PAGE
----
Another pause, during which Maggie looked steadily out of the window, till by a great effort she moved her head to look down at Minny’s back again, and said,—
“I wish Lucy had not been obliged to go out. We lose our music.”
“We shall have a new voice to-morrow night,” said Stephen. “Will you tell your cousin that our friend Philip Wakem is come back? I saw him as I went home.”
Maggie gave a little start,—it seemed hardly more than a vibration that passed from head to foot in an instant. But the new images summoned by Philip’s name dispersed half the oppressive spell she had been under. She rose from her chair with a sudden resolution, and laying Minny on his cushion, went to reach Lucy’s large work-basket from its corner. Stephen was vexed and disappointed; he thought perhaps Maggie didn’t like the name of Wakem to be mentioned to her in that abrupt way, for he now recalled what Lucy had told him of the family quarrel. It was of no use to stay any longer. Maggie was seating herself at the table with her work, and looking chill and proud; and he—he looked like a simpleton for having come. A gratuitous, entirely superfluous visit of that sort was sure to make a man disagreeable and ridiculous. Of course it was palpable to Maggie’s thinking that he had dined hastily in his own room for the sake of setting off again and finding her alone.
A boyish state of mind for an accomplished young gentleman of five-and-twenty, not without legal knowledge! But a reference to history, perhaps, may make it not incredible.
At this moment Maggie’s ball of knitting-wool rolled along the ground, and she started up to reach it. Stephen rose too, and picking up the ball, met her with a vexed, complaining look that gave his eyes quite a new expression to Maggie, whose own eyes met them as he presented the ball to her.
“Good-bye,” said Stephen, in a tone that had the same beseeching discontent as his eyes. He dared not put out his hand; he thrust both hands into his tail-pockets as he spoke. Maggie thought she had perhaps been rude.
“Won’t you stay?” she said timidly, not looking away, for that would have seemed rude again.
“No, thank you,” said Stephen, looking still into the half-unwilling, half-fascinated eyes, as a thirsty man looks toward the track of the distant brook. “The boat is waiting for me. You’ll tell your cousin?”
“That I brought the music, I mean?”
“And that Philip is come back?”
“Yes.” (Maggie did not notice Philip’s name this time.)
“Won’t you come out a little way into the garden?” said Stephen, in a still gentler tone; but the next moment he was vexed that she did not say “No,” for she moved away now toward the open window, and he was obliged to take his hat and walk by her side. But he thought of something to make him amends.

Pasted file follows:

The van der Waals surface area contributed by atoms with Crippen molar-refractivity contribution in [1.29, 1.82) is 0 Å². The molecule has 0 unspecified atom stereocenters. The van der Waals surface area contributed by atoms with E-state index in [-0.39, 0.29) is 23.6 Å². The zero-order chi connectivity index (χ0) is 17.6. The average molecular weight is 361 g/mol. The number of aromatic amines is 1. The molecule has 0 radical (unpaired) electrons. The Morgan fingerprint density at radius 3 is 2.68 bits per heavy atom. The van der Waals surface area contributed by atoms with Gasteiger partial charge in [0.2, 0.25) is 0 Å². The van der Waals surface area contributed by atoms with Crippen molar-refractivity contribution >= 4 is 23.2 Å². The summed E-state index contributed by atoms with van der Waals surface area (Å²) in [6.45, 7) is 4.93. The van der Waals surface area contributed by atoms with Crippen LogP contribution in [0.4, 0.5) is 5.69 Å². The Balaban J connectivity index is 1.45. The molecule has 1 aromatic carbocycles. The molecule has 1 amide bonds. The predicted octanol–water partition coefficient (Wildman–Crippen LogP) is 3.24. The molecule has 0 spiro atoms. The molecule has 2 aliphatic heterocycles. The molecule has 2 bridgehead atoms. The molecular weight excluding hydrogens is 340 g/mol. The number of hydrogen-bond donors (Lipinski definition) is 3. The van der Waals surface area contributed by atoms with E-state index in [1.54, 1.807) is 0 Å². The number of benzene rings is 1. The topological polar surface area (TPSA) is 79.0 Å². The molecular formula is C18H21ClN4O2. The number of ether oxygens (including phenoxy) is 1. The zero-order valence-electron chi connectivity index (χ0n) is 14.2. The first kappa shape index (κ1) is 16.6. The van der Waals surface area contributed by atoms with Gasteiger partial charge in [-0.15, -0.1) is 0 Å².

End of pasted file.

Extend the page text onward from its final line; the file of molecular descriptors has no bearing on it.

“Do take my arm,” he said, in a low tone, as if it were a secret.
There is something strangely winning to most women in that offer of the firm arm; the help is not wanted physically at that moment, but the sense of help, the presence of strength that is outside them and yet theirs, meets a continual want of the imagination. Either on that ground or some other, Maggie took the arm. And they walked together round the grassplot and under the drooping green of the laburnums, in the same dim, dreamy state as they had been in a quarter of an hour before; only that Stephen had had the look he longed for, without yet perceiving in himself the symptoms of returning reasonableness, and Maggie had darting thoughts across the dimness,—how came he to be there? Why had she come out? Not a word was spoken. If it had been, each would have been less intensely conscious of the other.
“Take care of this step,” said Stephen at last.
“Oh, I will go in now,” said Maggie, feeling that the step had come like a rescue. “Good-evening.”
In an instant she had withdrawn her arm, and was running back to the house. She did not reflect that this sudden action would only add to the embarrassing recollections of the last half-hour. She had no thought left for that. She only threw herself into the low arm-chair, and burst into tears.
“Oh, Philip, Philip, I wish we were together again—so quietly—in the Red Deeps.”
Stephen looked after her a moment, then went on to the boat, and was soon landed at the wharf. He spent the evening in the billiard-room, smoking one cigar after another, and losing “lives” at pool. But he would not leave off. He was determined not to think,—not to admit any more distinct remembrance than was urged upon him by the perpetual presence of Maggie. He was looking at her, and she was on his arm.
But there came the necessity of walking home in the cool starlight, and with it the necessity of cursing his own folly, and bitterly determining that he would never trust himself alone with Maggie again. It was all madness; he was in love, thoroughly attached to Lucy, and engaged,—engaged as strongly as an honorable man need be. He wished he had never seen this Maggie Tulliver, to be thrown into a fever by her in this way; she would make a sweet, strange, troublesome, adorable wife to some man or other, but he would never have chosen her himself. Did she feel as he did? He hoped she did—not. He ought not to have gone. He would master himself in future. He would make himself disagreeable to her, quarrel with her perhaps. Quarrel with her? Was it possible to quarrel with a creature who had such eyes,—defying and deprecating, contradicting and clinging, imperious and beseeching,—full of delicious opposites? To see such a creature subdued by love for one would be a lot worth having—to another man.
There was a muttered exclamation which ended this inward soliloquy, as Stephen threw away the end of his last cigar, and thrusting his hands into his pockets, stalked along at a quieter pace through the shrubbery. It was not of a benedictory kind.